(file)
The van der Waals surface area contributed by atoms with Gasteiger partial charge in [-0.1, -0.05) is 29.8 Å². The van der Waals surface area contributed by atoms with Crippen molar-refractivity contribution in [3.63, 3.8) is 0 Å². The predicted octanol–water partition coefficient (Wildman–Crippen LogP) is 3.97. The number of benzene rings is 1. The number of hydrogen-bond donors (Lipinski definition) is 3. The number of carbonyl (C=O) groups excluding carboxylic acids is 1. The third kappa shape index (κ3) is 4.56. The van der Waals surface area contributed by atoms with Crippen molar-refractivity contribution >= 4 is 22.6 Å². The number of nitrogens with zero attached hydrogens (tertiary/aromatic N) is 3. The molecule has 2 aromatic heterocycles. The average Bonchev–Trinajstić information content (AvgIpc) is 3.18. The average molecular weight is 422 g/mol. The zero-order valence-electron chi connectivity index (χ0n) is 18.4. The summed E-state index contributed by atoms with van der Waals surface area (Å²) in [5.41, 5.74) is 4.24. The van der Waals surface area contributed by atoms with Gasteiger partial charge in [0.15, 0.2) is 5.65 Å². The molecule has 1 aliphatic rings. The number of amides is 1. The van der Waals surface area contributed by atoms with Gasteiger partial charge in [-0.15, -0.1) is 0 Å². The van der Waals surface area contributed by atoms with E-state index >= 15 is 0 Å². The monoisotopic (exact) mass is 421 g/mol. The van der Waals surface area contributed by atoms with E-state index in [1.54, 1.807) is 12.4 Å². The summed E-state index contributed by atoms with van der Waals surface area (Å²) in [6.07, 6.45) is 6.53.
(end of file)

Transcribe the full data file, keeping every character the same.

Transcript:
The van der Waals surface area contributed by atoms with Gasteiger partial charge in [-0.1, -0.05) is 29.8 Å². The van der Waals surface area contributed by atoms with Crippen molar-refractivity contribution in [3.63, 3.8) is 0 Å². The predicted octanol–water partition coefficient (Wildman–Crippen LogP) is 3.97. The number of benzene rings is 1. The number of hydrogen-bond donors (Lipinski definition) is 3. The number of carbonyl (C=O) groups excluding carboxylic acids is 1. The third kappa shape index (κ3) is 4.56. The van der Waals surface area contributed by atoms with Crippen molar-refractivity contribution >= 4 is 22.6 Å². The number of nitrogens with zero attached hydrogens (tertiary/aromatic N) is 3. The molecule has 2 aromatic heterocycles. The average Bonchev–Trinajstić information content (AvgIpc) is 3.18. The average molecular weight is 422 g/mol. The zero-order valence-electron chi connectivity index (χ0n) is 18.4. The summed E-state index contributed by atoms with van der Waals surface area (Å²) in [5.41, 5.74) is 4.24. The van der Waals surface area contributed by atoms with Gasteiger partial charge in [0.15, 0.2) is 5.65 Å². The molecule has 1 aliphatic rings. The number of amides is 1. The van der Waals surface area contributed by atoms with Gasteiger partial charge in [-0.15, -0.1) is 0 Å². The van der Waals surface area contributed by atoms with E-state index >= 15 is 0 Å². The monoisotopic (exact) mass is 421 g/mol. The van der Waals surface area contributed by atoms with E-state index in [1.54, 1.807) is 12.4 Å². The summed E-state index contributed by atoms with van der Waals surface area (Å²) in [6.07, 6.45) is 6.53.